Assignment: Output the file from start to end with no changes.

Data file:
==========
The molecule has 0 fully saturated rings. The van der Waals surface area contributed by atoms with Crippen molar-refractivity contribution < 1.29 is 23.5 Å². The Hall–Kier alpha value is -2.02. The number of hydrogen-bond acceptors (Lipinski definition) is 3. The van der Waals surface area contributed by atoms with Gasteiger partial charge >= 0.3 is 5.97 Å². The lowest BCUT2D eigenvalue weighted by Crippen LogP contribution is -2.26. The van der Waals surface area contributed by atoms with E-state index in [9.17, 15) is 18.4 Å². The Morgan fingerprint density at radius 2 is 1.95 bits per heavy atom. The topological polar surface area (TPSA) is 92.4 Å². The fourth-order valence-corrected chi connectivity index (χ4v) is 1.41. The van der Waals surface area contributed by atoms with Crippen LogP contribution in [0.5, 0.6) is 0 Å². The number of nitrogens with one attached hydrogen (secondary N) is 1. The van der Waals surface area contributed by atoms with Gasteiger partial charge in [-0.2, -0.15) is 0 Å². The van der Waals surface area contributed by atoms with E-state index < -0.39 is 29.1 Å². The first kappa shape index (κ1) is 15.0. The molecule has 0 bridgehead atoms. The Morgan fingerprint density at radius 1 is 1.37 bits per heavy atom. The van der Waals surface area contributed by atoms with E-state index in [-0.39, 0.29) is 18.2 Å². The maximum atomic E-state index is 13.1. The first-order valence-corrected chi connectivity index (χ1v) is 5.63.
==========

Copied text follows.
The molecule has 0 fully saturated rings. The van der Waals surface area contributed by atoms with Crippen molar-refractivity contribution < 1.29 is 23.5 Å². The Hall–Kier alpha value is -2.02. The number of hydrogen-bond acceptors (Lipinski definition) is 3. The van der Waals surface area contributed by atoms with Gasteiger partial charge >= 0.3 is 5.97 Å². The lowest BCUT2D eigenvalue weighted by Crippen LogP contribution is -2.26. The van der Waals surface area contributed by atoms with E-state index in [9.17, 15) is 18.4 Å². The Morgan fingerprint density at radius 2 is 1.95 bits per heavy atom. The topological polar surface area (TPSA) is 92.4 Å². The fourth-order valence-corrected chi connectivity index (χ4v) is 1.41. The van der Waals surface area contributed by atoms with Crippen LogP contribution in [0.5, 0.6) is 0 Å². The number of nitrogens with one attached hydrogen (secondary N) is 1. The van der Waals surface area contributed by atoms with Gasteiger partial charge in [-0.2, -0.15) is 0 Å². The van der Waals surface area contributed by atoms with E-state index < -0.39 is 29.1 Å². The first kappa shape index (κ1) is 15.0. The molecule has 0 bridgehead atoms. The Morgan fingerprint density at radius 1 is 1.37 bits per heavy atom. The van der Waals surface area contributed by atoms with E-state index in [-0.39, 0.29) is 18.2 Å². The maximum atomic E-state index is 13.1. The first-order valence-corrected chi connectivity index (χ1v) is 5.63.